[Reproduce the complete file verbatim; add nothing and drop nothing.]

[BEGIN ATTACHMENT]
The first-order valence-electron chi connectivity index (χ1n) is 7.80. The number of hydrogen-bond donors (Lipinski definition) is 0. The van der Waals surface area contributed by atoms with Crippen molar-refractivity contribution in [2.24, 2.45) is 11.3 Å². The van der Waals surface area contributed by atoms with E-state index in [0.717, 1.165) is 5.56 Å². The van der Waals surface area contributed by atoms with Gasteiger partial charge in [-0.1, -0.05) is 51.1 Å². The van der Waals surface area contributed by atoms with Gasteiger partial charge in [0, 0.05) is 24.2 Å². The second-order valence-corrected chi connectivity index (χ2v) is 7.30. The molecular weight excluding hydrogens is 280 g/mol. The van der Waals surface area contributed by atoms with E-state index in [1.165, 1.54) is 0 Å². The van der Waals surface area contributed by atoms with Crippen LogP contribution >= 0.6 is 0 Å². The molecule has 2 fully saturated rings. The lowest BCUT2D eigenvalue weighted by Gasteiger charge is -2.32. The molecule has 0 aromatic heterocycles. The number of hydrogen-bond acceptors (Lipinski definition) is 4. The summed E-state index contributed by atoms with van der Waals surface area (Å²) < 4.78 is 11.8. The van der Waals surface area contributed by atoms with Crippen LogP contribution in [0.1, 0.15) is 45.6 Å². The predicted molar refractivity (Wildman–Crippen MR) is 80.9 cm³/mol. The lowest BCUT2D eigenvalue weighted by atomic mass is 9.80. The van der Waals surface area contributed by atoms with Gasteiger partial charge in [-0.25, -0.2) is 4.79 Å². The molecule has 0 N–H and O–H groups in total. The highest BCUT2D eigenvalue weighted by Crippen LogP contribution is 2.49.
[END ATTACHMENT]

The first-order valence-electron chi connectivity index (χ1n) is 7.80. The number of hydrogen-bond donors (Lipinski definition) is 0. The van der Waals surface area contributed by atoms with Crippen molar-refractivity contribution in [2.24, 2.45) is 11.3 Å². The van der Waals surface area contributed by atoms with E-state index in [0.717, 1.165) is 5.56 Å². The van der Waals surface area contributed by atoms with Gasteiger partial charge in [-0.1, -0.05) is 51.1 Å². The van der Waals surface area contributed by atoms with Gasteiger partial charge in [0, 0.05) is 24.2 Å². The second-order valence-corrected chi connectivity index (χ2v) is 7.30. The molecular weight excluding hydrogens is 280 g/mol. The van der Waals surface area contributed by atoms with E-state index in [1.165, 1.54) is 0 Å². The van der Waals surface area contributed by atoms with Crippen LogP contribution >= 0.6 is 0 Å². The molecule has 2 fully saturated rings. The lowest BCUT2D eigenvalue weighted by Gasteiger charge is -2.32. The molecule has 0 aromatic heterocycles. The number of hydrogen-bond acceptors (Lipinski definition) is 4. The summed E-state index contributed by atoms with van der Waals surface area (Å²) < 4.78 is 11.8. The van der Waals surface area contributed by atoms with Crippen LogP contribution in [0.1, 0.15) is 45.6 Å². The predicted molar refractivity (Wildman–Crippen MR) is 80.9 cm³/mol. The lowest BCUT2D eigenvalue weighted by atomic mass is 9.80. The van der Waals surface area contributed by atoms with Gasteiger partial charge in [-0.25, -0.2) is 4.79 Å². The molecule has 0 N–H and O–H groups in total. The highest BCUT2D eigenvalue weighted by Crippen LogP contribution is 2.49.